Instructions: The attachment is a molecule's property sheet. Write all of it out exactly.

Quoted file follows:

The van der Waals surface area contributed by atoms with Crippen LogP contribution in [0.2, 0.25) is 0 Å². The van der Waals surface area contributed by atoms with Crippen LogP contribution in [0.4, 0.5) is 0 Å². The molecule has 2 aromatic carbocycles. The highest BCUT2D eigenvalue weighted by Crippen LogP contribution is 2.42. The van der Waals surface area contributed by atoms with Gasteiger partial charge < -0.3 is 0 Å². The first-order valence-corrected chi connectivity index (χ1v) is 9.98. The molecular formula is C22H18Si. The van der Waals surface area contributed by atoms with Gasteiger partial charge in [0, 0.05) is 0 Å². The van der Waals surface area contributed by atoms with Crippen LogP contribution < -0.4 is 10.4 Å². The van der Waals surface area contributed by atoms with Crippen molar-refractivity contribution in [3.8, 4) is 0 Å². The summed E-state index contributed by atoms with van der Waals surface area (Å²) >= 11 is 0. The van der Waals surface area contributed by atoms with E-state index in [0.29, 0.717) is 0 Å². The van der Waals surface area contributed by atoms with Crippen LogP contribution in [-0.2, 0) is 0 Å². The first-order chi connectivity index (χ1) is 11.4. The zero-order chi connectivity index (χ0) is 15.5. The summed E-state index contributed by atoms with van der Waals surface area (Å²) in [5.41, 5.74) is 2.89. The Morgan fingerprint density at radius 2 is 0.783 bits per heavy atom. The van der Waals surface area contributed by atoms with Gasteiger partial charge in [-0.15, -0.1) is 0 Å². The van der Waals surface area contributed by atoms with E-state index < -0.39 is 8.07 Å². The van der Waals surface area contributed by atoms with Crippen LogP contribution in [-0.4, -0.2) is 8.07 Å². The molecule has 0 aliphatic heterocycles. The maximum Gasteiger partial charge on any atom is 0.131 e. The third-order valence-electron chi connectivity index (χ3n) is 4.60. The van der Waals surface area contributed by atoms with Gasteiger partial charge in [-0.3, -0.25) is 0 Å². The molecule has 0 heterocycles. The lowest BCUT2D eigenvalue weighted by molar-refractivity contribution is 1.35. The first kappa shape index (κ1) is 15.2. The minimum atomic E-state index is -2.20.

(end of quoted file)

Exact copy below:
The van der Waals surface area contributed by atoms with Crippen LogP contribution in [0.2, 0.25) is 0 Å². The van der Waals surface area contributed by atoms with Crippen LogP contribution in [0.4, 0.5) is 0 Å². The molecule has 2 aromatic carbocycles. The highest BCUT2D eigenvalue weighted by Crippen LogP contribution is 2.42. The van der Waals surface area contributed by atoms with Gasteiger partial charge < -0.3 is 0 Å². The first-order valence-corrected chi connectivity index (χ1v) is 9.98. The molecular formula is C22H18Si. The van der Waals surface area contributed by atoms with Gasteiger partial charge in [0, 0.05) is 0 Å². The van der Waals surface area contributed by atoms with Crippen LogP contribution < -0.4 is 10.4 Å². The van der Waals surface area contributed by atoms with Crippen molar-refractivity contribution in [3.8, 4) is 0 Å². The summed E-state index contributed by atoms with van der Waals surface area (Å²) >= 11 is 0. The van der Waals surface area contributed by atoms with E-state index in [0.29, 0.717) is 0 Å². The van der Waals surface area contributed by atoms with Crippen LogP contribution in [-0.2, 0) is 0 Å². The first-order chi connectivity index (χ1) is 11.4. The zero-order chi connectivity index (χ0) is 15.5. The summed E-state index contributed by atoms with van der Waals surface area (Å²) in [5.41, 5.74) is 2.89. The Morgan fingerprint density at radius 2 is 0.783 bits per heavy atom. The van der Waals surface area contributed by atoms with Gasteiger partial charge in [-0.15, -0.1) is 0 Å². The van der Waals surface area contributed by atoms with E-state index < -0.39 is 8.07 Å². The van der Waals surface area contributed by atoms with Crippen LogP contribution in [-0.4, -0.2) is 8.07 Å². The molecule has 0 aliphatic heterocycles. The maximum Gasteiger partial charge on any atom is 0.131 e. The third-order valence-electron chi connectivity index (χ3n) is 4.60. The van der Waals surface area contributed by atoms with Gasteiger partial charge in [-0.3, -0.25) is 0 Å². The molecule has 0 heterocycles. The lowest BCUT2D eigenvalue weighted by molar-refractivity contribution is 1.35. The first kappa shape index (κ1) is 15.2. The minimum atomic E-state index is -2.20.